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Life Under A Cloud

Life Under A Cloud

Travel East
By David Healy
posted: 11/30/2000

In Vermont, the word on Jay Peak passes through liftlines like a game of telephone. "Did you hear what they got at Jay?" someone asks. "Yeah," a nearby voice replies. "The radio said 12 to 14 and still dumping."

By day's end, it's 18 to 22 with more on the way. "Yeah, right," some cynic inevitably sneers. "Who's reading the stake? Al Gore?" But those familiar with "the Jay Cloud" just shake their heads and grin, knowing that every cynic today is one less person tracking out the powder tomorrow.

"When I first started working as a meteorologist," says Steve Maleski, Vermont Public Radio's "Eye on the Sky" weather guy, "people used to talk about a 'Jay Inch.'" What else could explain such wildly inflated snowfall totals? "Well, one year we compared the melted-precip data with the reported snowfall, and it squared. They're just very favorably located."

Favorably located? That's one way to put it. During last season's La Niña washout, Jay Peak picked up a Tetonesque 488 inches. That was a record, to be sure, but not a freak of nature. The area's annual snowfall averages 340 inches and has topped the 400 mark four times in the past seven years.

My own first run-in with Jay's bounty came a decade ago, when a rogue late-fall storm dumped 3 to 5 feet on the mountain. In the time it took management to restore power and plow out enough parking spaces to open-it was only Nov. 12, after all-I had dropped everything and headed north. By noon, temperatures were in the 40s and the powder had morphed into an eastern brand of Sierra cement. But I'd seen enough to be counted among the Jay faithful, and I've been making regular pilgrimages ever since.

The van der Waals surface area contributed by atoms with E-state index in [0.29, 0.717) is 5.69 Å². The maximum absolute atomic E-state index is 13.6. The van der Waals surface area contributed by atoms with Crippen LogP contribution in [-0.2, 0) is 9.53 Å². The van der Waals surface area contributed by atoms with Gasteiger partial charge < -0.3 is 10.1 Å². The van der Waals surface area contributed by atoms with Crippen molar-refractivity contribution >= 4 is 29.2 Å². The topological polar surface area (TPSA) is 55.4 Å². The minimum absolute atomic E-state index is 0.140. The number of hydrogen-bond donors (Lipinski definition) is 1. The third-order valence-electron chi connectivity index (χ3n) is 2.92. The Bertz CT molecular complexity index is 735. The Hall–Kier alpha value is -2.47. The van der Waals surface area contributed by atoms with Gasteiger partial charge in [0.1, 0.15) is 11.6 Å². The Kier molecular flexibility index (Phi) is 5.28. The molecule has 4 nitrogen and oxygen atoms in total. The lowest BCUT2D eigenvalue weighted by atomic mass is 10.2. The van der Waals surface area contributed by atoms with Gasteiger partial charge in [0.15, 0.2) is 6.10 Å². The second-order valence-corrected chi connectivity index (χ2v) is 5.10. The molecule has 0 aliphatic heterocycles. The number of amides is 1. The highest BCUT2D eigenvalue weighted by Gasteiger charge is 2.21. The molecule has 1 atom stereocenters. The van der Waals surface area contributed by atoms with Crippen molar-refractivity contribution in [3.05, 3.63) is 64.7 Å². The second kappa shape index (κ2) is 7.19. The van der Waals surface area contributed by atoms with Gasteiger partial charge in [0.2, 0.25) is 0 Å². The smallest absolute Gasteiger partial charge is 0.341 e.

Most recently, it was for my annual birthday bash, spent cruising the slopes with childhood buddy and ski partner Charlie Brown. Unlike the Peanuts character, this guy can ski. Or at least could ski, before being sentenced to hard time behind a desk in Chicago.

Since Jay is little more than a slap shot from Canada, I pick up Charlie at Montreal's Dorval Airport with every intention of driving the hour and a half back to Montgomery Center, a funky Vermont farming community nestled against the south side of Jay Peak. But with cold rain and snow pelting the windshield and glazing the roads, we take refuge north of the border for the night.